December 2, 2004


Excerpt from “Suicide Bombing Law” by Justice (Retired) Reuben Bromstein, March 15, 2005, which reviews the relevant Canadian and international law.

The December 2004 United Nations Report, “A more secure world: Our Shared responsibility”, has a major section on Terrorism. It concludes that the UN has been unable to develop a comprehensive strategy against terrorism because of the inability of member States to agree on an anti-terrorism convention, including a definition of terrorism, and from sending an unequivocal message that terrorism is never an acceptable tactic, even for the most defensible of causes.

It says, “This is not so much a legal question as a political one. Legally, virtually all forms of terrorism are prohibited by one of 12 international counter-terrorism conventions, international customary law, the Geneva Conventions or the Rome Statutes. Legal scholars know this, but there is a clear difference between this scattered list of conventions and little-known provisions of other treaties, and a compelling normative framework, understood by all, that should surround the question of terrorism.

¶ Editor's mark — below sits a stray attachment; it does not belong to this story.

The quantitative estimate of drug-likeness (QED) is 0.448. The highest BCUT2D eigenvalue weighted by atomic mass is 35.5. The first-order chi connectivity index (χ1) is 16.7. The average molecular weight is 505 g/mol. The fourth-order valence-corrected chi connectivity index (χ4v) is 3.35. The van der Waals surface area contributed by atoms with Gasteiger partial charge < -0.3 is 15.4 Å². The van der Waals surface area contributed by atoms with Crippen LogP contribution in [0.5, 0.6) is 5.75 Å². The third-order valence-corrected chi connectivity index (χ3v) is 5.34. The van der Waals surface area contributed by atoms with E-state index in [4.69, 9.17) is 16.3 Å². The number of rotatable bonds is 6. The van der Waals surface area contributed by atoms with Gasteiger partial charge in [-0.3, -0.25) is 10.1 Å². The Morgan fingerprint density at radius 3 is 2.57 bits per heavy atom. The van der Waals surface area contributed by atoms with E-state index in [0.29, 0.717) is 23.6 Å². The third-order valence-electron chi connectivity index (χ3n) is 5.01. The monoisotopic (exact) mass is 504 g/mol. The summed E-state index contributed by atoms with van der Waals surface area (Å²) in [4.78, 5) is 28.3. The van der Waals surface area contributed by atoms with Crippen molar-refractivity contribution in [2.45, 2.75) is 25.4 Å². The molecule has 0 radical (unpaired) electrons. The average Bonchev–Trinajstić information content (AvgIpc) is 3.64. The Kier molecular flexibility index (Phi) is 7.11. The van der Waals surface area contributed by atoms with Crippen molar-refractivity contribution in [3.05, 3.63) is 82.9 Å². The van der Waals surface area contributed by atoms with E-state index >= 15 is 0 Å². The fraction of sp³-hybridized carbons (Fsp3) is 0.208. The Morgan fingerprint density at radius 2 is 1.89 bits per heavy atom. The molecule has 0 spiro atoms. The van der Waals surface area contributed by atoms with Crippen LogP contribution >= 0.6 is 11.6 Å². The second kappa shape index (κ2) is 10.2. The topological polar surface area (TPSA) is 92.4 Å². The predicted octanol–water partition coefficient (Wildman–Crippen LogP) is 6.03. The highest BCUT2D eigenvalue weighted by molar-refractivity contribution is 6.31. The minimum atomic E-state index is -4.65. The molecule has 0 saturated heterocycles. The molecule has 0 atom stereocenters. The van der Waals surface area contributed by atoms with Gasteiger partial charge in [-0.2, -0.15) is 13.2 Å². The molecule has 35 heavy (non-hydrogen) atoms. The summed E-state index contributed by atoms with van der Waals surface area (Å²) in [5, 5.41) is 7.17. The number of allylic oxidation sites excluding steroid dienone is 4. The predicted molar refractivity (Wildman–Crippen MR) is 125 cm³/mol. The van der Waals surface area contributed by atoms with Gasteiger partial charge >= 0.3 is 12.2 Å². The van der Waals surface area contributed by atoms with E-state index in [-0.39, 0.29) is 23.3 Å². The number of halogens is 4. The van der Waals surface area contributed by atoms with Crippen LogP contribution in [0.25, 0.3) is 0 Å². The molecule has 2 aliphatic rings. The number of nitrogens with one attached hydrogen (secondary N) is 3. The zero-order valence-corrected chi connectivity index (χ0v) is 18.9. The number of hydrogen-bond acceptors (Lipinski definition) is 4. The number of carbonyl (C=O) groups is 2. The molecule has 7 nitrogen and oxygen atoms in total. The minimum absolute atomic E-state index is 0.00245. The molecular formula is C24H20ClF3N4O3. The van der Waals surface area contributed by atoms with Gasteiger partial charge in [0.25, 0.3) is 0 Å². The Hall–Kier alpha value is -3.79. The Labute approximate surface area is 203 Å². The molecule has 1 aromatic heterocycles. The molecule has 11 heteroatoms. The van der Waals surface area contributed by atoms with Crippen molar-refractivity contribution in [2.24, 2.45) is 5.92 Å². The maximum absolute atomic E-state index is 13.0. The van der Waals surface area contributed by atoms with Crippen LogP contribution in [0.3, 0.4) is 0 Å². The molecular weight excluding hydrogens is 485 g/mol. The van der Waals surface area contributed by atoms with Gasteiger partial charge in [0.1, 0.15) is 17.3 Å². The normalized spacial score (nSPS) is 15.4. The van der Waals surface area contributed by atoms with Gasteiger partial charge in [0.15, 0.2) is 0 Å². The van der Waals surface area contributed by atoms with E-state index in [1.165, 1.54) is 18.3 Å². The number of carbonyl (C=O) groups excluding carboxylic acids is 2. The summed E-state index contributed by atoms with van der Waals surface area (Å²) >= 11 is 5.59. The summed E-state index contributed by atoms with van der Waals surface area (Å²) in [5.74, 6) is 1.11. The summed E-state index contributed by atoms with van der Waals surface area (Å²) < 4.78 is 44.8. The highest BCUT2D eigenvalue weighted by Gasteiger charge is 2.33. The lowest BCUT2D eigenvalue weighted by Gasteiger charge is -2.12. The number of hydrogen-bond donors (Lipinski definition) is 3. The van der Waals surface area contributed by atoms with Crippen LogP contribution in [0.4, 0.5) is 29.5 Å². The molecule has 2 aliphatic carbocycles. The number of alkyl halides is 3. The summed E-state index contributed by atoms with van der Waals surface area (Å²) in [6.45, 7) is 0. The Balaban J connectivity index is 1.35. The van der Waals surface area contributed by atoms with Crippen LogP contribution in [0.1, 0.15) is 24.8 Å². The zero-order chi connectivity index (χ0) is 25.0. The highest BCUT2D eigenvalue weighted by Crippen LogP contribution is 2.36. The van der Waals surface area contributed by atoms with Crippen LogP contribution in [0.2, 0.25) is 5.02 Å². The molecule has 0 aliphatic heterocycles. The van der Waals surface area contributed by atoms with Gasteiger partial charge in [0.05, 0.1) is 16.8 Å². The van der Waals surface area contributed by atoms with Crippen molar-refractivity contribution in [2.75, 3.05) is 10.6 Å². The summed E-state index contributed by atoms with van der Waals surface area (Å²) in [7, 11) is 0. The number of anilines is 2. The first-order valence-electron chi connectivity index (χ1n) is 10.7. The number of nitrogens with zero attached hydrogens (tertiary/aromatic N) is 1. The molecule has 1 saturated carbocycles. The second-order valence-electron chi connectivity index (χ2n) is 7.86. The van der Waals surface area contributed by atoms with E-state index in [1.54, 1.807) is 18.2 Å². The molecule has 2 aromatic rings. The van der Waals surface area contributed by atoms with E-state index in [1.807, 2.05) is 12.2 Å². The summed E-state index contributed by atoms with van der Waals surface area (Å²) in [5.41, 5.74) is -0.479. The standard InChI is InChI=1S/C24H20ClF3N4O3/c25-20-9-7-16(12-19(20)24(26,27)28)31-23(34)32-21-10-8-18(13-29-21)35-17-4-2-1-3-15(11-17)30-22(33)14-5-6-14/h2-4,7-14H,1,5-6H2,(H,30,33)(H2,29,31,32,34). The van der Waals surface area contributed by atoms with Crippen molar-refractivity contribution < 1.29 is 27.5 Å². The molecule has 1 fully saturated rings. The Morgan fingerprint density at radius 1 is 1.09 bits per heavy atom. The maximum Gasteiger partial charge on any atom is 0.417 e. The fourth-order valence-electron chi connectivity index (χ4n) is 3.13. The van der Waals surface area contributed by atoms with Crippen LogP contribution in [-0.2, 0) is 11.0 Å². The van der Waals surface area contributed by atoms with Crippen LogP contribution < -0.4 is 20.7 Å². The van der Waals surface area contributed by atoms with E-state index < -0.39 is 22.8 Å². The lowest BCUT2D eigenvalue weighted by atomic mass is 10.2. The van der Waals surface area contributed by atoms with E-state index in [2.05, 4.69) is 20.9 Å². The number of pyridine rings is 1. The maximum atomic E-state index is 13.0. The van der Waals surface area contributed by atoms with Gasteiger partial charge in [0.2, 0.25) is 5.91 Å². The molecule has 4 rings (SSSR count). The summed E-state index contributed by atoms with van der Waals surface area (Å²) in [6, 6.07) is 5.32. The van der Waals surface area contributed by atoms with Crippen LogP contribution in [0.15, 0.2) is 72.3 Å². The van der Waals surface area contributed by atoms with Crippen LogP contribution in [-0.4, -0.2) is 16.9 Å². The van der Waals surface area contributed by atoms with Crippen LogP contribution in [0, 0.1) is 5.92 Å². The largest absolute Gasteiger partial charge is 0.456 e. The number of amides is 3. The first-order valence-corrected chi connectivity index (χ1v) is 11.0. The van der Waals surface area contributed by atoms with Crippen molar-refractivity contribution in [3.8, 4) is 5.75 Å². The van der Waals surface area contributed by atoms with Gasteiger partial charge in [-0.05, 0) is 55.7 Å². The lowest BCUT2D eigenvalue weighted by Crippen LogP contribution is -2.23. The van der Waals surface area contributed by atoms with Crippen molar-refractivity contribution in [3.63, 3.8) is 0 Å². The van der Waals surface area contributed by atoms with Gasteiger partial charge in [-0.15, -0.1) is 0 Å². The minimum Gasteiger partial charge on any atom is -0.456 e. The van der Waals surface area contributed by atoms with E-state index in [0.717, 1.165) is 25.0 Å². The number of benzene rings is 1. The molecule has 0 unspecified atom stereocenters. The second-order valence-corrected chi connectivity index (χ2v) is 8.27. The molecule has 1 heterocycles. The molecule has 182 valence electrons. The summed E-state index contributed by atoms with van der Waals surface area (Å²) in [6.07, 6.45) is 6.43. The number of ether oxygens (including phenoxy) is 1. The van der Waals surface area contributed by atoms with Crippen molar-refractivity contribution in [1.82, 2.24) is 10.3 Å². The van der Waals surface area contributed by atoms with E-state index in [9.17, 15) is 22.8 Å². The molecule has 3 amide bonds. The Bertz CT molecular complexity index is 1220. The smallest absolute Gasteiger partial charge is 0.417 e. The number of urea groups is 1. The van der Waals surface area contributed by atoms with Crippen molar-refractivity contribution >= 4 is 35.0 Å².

The United Nations must achieve the same degree of normative strength concerning non-State use of force as it has concerning State use of force. Lack of agreement on a clear and well-known definition undermines the normative and moral stance against terrorism and has stained the United Nations image. Achieving a comprehensive convention on terrorism, including a clear definition, is a political imperative.”

The report cites an objection, on which an agreed definition stumbles, which is that peoples under foreign occupation have a right to resistance, and then says there is “nothing in the fact of occupation that justifies targeting and killing of civilians”, and that specifically targeting them “must be condemned clearly and unequivocally by all”. The report laments that many States remain outside the conventions and that not all countries ratifying the conventions proceed to adopt internal enforcement measures, and recognizes that States in the regions from which terrorists originate need to address not only their capacity, but also their will to fight terror.

It suggests that where States have the capacity to undertake their obligations but repeatedly fail to do so, the UN may need to take measures to ensure compliance, including sanctions for State non-compliance. It then sets out a proposed definition of terrorism as “any action,

in addition to actions already specified by the existing conventions on aspects of terrorism, the Geneva Conventions and Security Council resolution 1566 (2004), that is intended to cause death or serious bodily harm to civilians or non-combatants, when the purpose of such act, by its nature or context, is to intimidate a population, or to compel a Government or an international organization to do or to abstain from doing any act”. It makes no specific reference to Suicide Bombing.”